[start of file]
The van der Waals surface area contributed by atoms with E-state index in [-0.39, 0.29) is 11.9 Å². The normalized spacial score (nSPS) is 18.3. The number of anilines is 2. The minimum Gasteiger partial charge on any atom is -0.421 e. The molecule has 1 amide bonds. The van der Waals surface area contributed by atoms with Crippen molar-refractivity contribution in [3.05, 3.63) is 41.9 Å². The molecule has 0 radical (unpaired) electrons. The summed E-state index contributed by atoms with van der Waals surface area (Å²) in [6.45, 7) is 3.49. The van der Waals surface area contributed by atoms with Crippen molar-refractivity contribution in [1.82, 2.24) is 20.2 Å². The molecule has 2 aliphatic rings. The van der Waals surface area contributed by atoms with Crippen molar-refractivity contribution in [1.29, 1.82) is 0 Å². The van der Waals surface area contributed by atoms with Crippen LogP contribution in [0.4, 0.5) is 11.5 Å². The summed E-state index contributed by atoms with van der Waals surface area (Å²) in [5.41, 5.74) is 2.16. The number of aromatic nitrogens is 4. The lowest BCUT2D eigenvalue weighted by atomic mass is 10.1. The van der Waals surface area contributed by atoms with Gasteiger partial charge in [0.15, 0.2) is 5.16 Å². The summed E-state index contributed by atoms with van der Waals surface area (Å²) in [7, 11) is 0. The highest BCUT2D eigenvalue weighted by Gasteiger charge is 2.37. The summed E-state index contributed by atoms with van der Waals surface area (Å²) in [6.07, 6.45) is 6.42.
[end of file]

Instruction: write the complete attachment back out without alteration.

The van der Waals surface area contributed by atoms with E-state index in [-0.39, 0.29) is 11.9 Å². The normalized spacial score (nSPS) is 18.3. The number of anilines is 2. The minimum Gasteiger partial charge on any atom is -0.421 e. The molecule has 1 amide bonds. The van der Waals surface area contributed by atoms with Crippen molar-refractivity contribution in [3.05, 3.63) is 41.9 Å². The molecule has 0 radical (unpaired) electrons. The summed E-state index contributed by atoms with van der Waals surface area (Å²) in [6.45, 7) is 3.49. The van der Waals surface area contributed by atoms with Crippen molar-refractivity contribution in [1.82, 2.24) is 20.2 Å². The molecule has 2 aliphatic rings. The van der Waals surface area contributed by atoms with Crippen molar-refractivity contribution in [1.29, 1.82) is 0 Å². The van der Waals surface area contributed by atoms with Crippen LogP contribution in [0.4, 0.5) is 11.5 Å². The summed E-state index contributed by atoms with van der Waals surface area (Å²) in [5.41, 5.74) is 2.16. The number of aromatic nitrogens is 4. The lowest BCUT2D eigenvalue weighted by atomic mass is 10.1. The van der Waals surface area contributed by atoms with Gasteiger partial charge in [0.15, 0.2) is 5.16 Å². The summed E-state index contributed by atoms with van der Waals surface area (Å²) in [7, 11) is 0. The highest BCUT2D eigenvalue weighted by Gasteiger charge is 2.37. The summed E-state index contributed by atoms with van der Waals surface area (Å²) in [6.07, 6.45) is 6.42.